The Committee that manages Camden Council’s pension fund collaborates closely with other public sector pensions funds across the state. Through the Local Authorities Pension Fund Forum (LAPPF), Blackwell said Camden Council aims to bolster ordinary citizens’ interests in the face of profit-seeking firms.

The LAPPF has a total of 64 members boasting £165 billion ($255 billion) in assets. Camden Council said it is committed to ensuring this “financial clout” is employed to encourage corporate social responsibility.

“The pensions fund is managed with a responsibility to get the best return on investments and ensure there is enough money in the pot to fund pensions for current and former employees,” he said.

“Simply refusing to invest in certain sectors of the economy could lead to a serious shortfall in that fund that could see council tax diverted away from providing valuable services.”

CAAT’s Andrew Smith said Camden Council is but one of many local authorities investing in sectors deemed to be unethical.

“We believe public money should be invested for the public good, not in companies that profit from war,” he said.

“Camden, and other councils, should use their influence to set a positive precedent and send the message that the arms trade is an immoral and illegitimate business.”

Other UK bodies investing in the arms trade include Glasgow Council, the Scottish Government, a slew of Scottish public sector groups, Coventry Council, Oxford University, and Hackney Council.

Glasgow Council was aslo found to be investing local residents’ money in the pharmaceutical industry earlier this year.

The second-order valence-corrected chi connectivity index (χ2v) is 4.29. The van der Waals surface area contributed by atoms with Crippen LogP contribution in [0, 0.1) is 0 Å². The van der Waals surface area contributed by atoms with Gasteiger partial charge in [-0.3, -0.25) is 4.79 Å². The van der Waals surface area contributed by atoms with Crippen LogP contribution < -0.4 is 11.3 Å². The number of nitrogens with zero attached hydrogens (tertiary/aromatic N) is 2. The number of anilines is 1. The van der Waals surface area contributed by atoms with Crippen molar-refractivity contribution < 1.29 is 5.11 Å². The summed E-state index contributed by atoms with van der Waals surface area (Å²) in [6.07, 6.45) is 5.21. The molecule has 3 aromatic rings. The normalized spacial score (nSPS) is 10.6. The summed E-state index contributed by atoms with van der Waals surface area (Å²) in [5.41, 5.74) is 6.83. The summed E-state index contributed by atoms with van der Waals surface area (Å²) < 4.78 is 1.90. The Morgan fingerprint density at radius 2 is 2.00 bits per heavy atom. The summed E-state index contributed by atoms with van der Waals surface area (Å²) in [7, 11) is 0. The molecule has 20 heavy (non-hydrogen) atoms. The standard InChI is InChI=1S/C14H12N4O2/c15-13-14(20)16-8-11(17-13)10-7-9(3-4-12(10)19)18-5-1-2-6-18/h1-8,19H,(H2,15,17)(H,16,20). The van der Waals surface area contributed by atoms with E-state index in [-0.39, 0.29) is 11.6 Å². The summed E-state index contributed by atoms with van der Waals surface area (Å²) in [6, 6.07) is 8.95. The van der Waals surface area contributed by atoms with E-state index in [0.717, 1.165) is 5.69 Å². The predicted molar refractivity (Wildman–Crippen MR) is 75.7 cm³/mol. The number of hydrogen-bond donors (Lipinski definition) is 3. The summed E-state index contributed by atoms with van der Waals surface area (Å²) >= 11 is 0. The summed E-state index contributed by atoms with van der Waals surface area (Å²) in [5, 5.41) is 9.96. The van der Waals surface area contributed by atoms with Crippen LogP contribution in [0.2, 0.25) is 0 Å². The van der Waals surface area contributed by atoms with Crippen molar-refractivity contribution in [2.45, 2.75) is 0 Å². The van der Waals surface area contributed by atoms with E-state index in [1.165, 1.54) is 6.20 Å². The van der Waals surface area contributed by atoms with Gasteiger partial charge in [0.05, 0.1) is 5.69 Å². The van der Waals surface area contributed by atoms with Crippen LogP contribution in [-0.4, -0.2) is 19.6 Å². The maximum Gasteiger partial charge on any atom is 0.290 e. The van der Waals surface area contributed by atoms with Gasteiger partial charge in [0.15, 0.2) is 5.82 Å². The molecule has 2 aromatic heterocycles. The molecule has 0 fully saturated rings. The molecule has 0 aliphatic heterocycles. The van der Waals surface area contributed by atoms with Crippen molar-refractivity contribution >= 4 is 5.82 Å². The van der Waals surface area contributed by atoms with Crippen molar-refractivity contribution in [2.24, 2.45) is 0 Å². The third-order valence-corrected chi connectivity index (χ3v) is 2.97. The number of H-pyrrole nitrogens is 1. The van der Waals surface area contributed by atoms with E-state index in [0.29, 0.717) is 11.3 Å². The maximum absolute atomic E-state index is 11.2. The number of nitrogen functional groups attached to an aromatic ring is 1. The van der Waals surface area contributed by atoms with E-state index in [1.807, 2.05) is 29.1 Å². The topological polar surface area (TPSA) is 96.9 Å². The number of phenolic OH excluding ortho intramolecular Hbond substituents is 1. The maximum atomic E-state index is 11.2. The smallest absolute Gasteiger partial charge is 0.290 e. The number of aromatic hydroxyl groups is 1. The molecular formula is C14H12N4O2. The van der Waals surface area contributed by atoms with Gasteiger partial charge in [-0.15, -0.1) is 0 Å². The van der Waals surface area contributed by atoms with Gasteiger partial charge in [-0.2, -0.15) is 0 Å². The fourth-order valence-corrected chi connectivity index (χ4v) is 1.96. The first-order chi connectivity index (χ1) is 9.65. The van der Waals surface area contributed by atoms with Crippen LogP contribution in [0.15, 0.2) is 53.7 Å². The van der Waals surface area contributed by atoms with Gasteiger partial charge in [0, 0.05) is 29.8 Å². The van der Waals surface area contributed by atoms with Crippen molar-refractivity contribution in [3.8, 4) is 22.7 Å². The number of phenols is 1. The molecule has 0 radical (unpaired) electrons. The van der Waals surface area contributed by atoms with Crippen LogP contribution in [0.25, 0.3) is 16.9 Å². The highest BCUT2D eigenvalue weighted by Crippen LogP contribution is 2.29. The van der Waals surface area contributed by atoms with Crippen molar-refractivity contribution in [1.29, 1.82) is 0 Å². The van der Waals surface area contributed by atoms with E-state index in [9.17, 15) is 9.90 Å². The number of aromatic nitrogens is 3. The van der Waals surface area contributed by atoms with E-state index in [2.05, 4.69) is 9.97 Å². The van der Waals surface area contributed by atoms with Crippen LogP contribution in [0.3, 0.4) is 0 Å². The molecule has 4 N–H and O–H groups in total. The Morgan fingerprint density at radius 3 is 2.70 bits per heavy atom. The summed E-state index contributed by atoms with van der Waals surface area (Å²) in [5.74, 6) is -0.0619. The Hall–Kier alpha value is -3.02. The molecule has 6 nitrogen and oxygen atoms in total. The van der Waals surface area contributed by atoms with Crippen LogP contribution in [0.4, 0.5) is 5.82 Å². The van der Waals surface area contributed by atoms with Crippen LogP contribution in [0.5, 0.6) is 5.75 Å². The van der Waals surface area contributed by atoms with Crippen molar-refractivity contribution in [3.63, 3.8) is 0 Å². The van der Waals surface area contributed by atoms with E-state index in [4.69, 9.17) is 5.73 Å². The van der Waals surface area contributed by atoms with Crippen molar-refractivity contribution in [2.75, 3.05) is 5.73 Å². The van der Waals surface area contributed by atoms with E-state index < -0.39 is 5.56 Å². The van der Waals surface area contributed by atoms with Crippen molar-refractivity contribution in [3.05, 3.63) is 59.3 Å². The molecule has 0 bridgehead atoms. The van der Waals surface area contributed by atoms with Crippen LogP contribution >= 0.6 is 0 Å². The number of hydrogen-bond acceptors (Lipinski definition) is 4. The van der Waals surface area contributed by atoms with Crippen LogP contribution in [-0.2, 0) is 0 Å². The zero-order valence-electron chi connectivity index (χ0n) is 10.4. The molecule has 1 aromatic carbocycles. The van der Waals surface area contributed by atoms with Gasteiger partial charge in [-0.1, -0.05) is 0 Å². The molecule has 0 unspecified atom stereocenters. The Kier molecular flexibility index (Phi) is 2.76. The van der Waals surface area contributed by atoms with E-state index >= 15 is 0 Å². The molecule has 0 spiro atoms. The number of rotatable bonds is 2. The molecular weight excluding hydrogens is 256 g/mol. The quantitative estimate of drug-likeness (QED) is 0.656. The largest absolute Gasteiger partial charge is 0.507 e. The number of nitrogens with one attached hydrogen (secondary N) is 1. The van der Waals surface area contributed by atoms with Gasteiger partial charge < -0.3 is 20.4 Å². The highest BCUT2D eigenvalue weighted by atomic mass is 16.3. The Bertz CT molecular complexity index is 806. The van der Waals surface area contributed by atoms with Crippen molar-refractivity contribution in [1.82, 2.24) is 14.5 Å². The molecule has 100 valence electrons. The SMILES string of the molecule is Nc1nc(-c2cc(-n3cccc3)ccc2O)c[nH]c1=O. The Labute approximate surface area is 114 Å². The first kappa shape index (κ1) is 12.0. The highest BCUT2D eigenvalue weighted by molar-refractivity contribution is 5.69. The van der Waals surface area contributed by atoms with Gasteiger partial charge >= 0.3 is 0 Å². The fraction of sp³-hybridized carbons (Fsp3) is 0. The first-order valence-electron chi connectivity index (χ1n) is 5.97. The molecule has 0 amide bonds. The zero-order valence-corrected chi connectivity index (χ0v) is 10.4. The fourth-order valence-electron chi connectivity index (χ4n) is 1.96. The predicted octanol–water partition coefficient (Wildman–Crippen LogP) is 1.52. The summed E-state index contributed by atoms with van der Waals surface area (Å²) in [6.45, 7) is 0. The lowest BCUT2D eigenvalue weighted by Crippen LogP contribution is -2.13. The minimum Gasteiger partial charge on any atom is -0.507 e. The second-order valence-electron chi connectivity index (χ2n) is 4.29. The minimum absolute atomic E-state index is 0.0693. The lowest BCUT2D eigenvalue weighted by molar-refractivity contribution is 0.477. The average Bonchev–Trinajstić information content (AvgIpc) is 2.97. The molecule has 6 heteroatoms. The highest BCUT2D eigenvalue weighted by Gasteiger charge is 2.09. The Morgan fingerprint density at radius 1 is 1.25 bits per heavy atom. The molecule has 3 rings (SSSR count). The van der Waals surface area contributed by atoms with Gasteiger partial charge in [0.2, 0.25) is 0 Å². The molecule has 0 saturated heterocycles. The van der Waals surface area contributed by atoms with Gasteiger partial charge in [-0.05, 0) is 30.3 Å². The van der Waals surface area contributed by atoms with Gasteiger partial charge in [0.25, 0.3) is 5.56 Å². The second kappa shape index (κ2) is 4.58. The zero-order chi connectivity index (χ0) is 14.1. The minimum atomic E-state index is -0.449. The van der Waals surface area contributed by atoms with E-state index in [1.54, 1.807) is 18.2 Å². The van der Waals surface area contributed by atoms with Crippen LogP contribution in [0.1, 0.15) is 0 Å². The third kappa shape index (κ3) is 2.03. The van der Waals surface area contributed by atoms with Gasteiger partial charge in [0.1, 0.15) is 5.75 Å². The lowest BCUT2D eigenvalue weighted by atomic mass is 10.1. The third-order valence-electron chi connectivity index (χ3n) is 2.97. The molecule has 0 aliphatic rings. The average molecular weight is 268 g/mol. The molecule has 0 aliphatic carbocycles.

Meanwhile, more than 430 Scottish public bodies invested in excess of £1.4 billion ($2.1 billion) in fossil fuels, tobacco and weapons in 2014, despite the dangers these industries pose to the environment and human health.

Ethical finance campaigner and researcher Joel Benjamin says virtually all local authorities across the UK are investing in tobacco, the arms trade and big pharmaceuticals.

Benjamin, who is carrying out investigative research into local authority financial activities, said this investment occurs “directly via shares or indirectly in pooled funds which track the FTSE100.”

He acknowledged, however, some exceptions occur if councils issue “specific instruction” to their fund manager not to invest in certain sectors.

Benjamin said the level of financial secrecy surrounding many of these investment flows makes it difficult for taxpayers to hold local authorities to account.

“Taxpayers have a right to know where their funds are being invested, alongside ordinary public workers whose retirement is being provided for by these funds,” he said.

Benjamin argued the funds should only be invested in firms and industries that fund members and taxpayers agree are “socially beneficial.”

He called for greater transparency in the sphere of local authority investments.

“In the Netherlands, all pooled fund investments must be publicly disclosed and the UK should do likewise,” he said.

The post Drugs, arms, tobacco: British councils’ opaque, unsavory investments exposed appeared first on Middle East Post.